I'm having difficulties solving boundary conditions for an infinitely thin conducting layer in a presence of an alternating field.
I use the Maxwell equations:
$\nabla \cdot \mathbf B = 0$
$\nabla \cdot \mathbf D = \rho$
$\nabla \times \mathbf E = i \omega \mathbf B$
$\nabla \times \mathbf H = \mathbf j - i \omega \mathbf D$
The problem arises with the last two ones. For stationary fields the terms $i \omega \mathbf B$ and $i \omega \mu \mathbf D$ vanish, and I can use the "textbook" boundary conditions like: $\hat n \times (\mathbf H_1 - \mathbf H_2)=\mathbf j$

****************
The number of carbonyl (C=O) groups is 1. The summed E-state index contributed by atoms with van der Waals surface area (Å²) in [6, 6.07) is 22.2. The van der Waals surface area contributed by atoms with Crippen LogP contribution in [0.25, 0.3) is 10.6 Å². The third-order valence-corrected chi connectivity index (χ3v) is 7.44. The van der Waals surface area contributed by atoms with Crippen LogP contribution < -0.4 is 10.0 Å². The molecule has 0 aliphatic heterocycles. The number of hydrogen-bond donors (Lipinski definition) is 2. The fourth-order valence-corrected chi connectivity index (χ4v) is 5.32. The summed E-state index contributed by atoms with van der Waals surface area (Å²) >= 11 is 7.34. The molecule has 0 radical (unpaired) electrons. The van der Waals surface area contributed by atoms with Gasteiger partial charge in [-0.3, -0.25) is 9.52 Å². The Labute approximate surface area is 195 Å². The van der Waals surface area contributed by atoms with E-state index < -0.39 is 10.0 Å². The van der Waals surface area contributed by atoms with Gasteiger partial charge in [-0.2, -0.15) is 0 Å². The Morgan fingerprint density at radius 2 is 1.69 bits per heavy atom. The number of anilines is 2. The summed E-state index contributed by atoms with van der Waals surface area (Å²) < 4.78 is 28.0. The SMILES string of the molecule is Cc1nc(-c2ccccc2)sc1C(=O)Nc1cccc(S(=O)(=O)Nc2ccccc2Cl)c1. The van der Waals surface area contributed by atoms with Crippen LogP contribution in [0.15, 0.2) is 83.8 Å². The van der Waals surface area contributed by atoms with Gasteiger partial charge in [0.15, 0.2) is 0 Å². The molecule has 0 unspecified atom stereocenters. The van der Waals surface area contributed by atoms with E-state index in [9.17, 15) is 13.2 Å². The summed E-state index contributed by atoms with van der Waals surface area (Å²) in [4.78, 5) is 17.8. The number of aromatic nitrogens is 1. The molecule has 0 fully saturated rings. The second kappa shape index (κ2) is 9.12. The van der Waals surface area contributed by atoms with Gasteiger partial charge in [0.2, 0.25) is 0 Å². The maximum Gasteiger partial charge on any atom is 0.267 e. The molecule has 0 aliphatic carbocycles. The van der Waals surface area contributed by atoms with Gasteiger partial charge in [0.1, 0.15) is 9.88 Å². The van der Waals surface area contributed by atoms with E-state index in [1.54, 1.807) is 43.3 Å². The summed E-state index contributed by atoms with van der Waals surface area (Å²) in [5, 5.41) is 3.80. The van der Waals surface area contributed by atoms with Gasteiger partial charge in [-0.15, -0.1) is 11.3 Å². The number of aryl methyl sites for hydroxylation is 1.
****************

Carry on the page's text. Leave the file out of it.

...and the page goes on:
Do those equations get an additional term $-i \omega \mathbf D$ in the case of time-varying fields?
If they do, those terms are different above and below the sheet, and I am not sure what value should be used.
The current on the sheet $\mathbf j = \sigma \mathbf E$ turns out to be discontinued as well.
What field (current) should be used as the field on the very boundary?
I would assume it's the average of the fields directly above and below the boundary, but I'm mostly guessing and don't know an exact proof. I am deeply grateful for any help.